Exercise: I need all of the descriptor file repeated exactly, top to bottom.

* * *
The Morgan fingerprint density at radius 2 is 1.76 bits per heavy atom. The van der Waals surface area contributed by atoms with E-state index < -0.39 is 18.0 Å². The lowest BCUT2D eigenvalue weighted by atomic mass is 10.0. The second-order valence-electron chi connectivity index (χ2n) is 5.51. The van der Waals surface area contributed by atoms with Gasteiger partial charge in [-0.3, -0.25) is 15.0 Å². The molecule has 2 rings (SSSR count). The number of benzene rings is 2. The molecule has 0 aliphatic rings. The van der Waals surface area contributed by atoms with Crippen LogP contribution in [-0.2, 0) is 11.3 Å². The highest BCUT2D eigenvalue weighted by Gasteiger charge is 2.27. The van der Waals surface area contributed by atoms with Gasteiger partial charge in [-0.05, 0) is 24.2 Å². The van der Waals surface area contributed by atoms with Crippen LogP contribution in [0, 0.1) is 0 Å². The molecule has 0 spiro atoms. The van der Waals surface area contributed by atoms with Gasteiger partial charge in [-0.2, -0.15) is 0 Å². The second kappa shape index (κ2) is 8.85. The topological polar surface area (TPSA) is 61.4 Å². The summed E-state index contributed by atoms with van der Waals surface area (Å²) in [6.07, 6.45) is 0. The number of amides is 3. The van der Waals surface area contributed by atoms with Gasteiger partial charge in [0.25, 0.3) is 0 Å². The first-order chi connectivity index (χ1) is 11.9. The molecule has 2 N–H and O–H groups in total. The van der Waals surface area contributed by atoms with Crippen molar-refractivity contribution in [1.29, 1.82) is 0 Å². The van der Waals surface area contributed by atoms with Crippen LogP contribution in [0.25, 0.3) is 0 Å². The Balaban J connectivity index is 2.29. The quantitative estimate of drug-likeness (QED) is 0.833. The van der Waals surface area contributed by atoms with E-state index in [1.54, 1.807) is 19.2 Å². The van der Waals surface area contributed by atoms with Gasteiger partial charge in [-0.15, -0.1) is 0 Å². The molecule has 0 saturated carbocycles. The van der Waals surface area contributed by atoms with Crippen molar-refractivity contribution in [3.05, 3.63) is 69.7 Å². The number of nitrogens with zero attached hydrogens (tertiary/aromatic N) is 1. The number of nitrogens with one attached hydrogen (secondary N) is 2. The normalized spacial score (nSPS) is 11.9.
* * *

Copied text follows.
The Morgan fingerprint density at radius 2 is 1.76 bits per heavy atom. The van der Waals surface area contributed by atoms with E-state index < -0.39 is 18.0 Å². The lowest BCUT2D eigenvalue weighted by atomic mass is 10.0. The second-order valence-electron chi connectivity index (χ2n) is 5.51. The van der Waals surface area contributed by atoms with Gasteiger partial charge in [-0.3, -0.25) is 15.0 Å². The molecule has 2 rings (SSSR count). The number of benzene rings is 2. The molecule has 0 aliphatic rings. The van der Waals surface area contributed by atoms with Crippen LogP contribution in [-0.2, 0) is 11.3 Å². The highest BCUT2D eigenvalue weighted by Gasteiger charge is 2.27. The van der Waals surface area contributed by atoms with Gasteiger partial charge in [-0.05, 0) is 24.2 Å². The van der Waals surface area contributed by atoms with Crippen LogP contribution in [0, 0.1) is 0 Å². The molecule has 0 spiro atoms. The van der Waals surface area contributed by atoms with Gasteiger partial charge in [-0.2, -0.15) is 0 Å². The second kappa shape index (κ2) is 8.85. The topological polar surface area (TPSA) is 61.4 Å². The summed E-state index contributed by atoms with van der Waals surface area (Å²) in [6.07, 6.45) is 0. The number of amides is 3. The van der Waals surface area contributed by atoms with Gasteiger partial charge in [0.25, 0.3) is 0 Å². The first-order chi connectivity index (χ1) is 11.9. The molecule has 2 N–H and O–H groups in total. The van der Waals surface area contributed by atoms with Crippen molar-refractivity contribution in [1.29, 1.82) is 0 Å². The van der Waals surface area contributed by atoms with Crippen LogP contribution in [0.25, 0.3) is 0 Å². The Balaban J connectivity index is 2.29. The quantitative estimate of drug-likeness (QED) is 0.833. The van der Waals surface area contributed by atoms with E-state index in [1.54, 1.807) is 19.2 Å². The van der Waals surface area contributed by atoms with Gasteiger partial charge in [-0.15, -0.1) is 0 Å². The molecule has 0 saturated carbocycles. The van der Waals surface area contributed by atoms with Crippen molar-refractivity contribution in [3.05, 3.63) is 69.7 Å². The number of nitrogens with zero attached hydrogens (tertiary/aromatic N) is 1. The number of nitrogens with one attached hydrogen (secondary N) is 2. The normalized spacial score (nSPS) is 11.9.